And while you’re at it, find out if the contractor carries a certificate for contractor’s liability insurance. This type of coverage may protect you against any peripheral damage during construction that is unrelated to the project at hand.

Bear in mind, even if the general contractor—not to mention any subcontractors involved—carries coverage, it still might not suffice in the way of the size and scale of your project.

No matter what, it’s worth consulting your insurer to gauge whether your policy limits need a boost for requisite coverage. After all, it’s not uncommon for injured workers to file a claim against the general contractor or homeowner. What’s more, there’s a greater chance of injury for anyone in proximity to the construction site—be it your friends, family or neighbors.

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3. Protecting Your Savings

With all this talk about increasing coverage and increasing insurance rates surrounding your project, there are also some great opportunities to save on your homeowners policy with your intended renovation. For example, if you plan on replacing your old, worn-out roof, consider consulting your insurer, as they can help recommend weather-resistant roofing material to withstand hail, water damage or falling objects. Because a roof upgrade could mitigate the risk of damage to your home, you may see your insurance premium go down.

Likewise, any upgrades to the home’s electrical or plumbing system as a result of your renovation may help reduce your chances of suffering a loss. In fact, water damage and fires are the two most common causes of household insurance claims and often stem from frailties within the home itself—like leaky pipes or an outdated electrical system.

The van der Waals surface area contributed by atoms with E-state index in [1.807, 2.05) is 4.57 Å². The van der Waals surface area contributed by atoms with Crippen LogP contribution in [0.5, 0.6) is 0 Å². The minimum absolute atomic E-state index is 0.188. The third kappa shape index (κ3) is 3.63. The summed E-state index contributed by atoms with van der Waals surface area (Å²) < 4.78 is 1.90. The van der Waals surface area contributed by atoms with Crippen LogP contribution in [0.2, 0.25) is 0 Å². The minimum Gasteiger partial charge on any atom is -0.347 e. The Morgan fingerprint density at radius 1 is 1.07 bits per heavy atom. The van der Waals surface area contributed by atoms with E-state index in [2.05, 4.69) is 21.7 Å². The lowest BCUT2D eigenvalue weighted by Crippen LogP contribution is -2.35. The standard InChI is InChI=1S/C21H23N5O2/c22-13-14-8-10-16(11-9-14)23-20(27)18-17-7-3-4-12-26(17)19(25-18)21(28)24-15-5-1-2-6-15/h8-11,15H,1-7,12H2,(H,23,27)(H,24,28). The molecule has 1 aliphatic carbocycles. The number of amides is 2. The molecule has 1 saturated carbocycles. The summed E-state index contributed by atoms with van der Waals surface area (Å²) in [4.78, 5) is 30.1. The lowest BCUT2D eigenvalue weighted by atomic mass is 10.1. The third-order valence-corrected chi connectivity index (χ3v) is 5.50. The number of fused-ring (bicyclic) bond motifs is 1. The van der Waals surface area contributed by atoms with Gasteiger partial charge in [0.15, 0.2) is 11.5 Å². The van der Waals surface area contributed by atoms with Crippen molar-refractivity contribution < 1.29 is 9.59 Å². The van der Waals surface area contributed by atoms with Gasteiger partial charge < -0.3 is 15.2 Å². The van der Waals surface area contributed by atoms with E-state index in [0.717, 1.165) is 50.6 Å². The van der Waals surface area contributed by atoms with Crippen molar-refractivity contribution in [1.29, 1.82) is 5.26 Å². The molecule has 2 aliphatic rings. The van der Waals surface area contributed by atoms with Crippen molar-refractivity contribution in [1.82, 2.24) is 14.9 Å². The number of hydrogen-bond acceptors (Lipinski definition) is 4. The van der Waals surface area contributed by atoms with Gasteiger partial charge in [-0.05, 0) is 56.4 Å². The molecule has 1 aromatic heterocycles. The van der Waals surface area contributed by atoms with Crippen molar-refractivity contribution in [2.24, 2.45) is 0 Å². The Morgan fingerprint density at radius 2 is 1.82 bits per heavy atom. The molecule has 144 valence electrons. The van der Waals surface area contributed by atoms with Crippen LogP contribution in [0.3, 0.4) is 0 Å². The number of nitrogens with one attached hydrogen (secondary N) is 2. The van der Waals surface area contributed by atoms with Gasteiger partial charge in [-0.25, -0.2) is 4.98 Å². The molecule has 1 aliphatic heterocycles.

Another upgrade growing in popularity among homeowners is home monitoring systems. With innovations in technology, monitoring systems can effectively detect telltale signs of fire and water damage as well as home invasions. Such systems are generally capable of alerting local fire and police departments, in addition to automatically shutting off the water valve if a pipe suddenly bursts—and keeping your insurance company in the know with these upgrades could help you save substantially on your home insurance.

So what does this mean for you and your home overall? It means that there is far more to lose (and potentially miss out on) by not consulting your homeowners insurance company when you finally decide to convert your basement into a game room or add a second-story bedroom for a new member of the family.


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About The Author
Jeff Ill
Jeffrey Ill serves as Vice President of Homeowners Products at Esurance. As a veteran of the insurance industry, Jeff has held various leadership roles and has supported a wide range of product implementations. His 30+ years of experience have helped him to draw insights for his writing.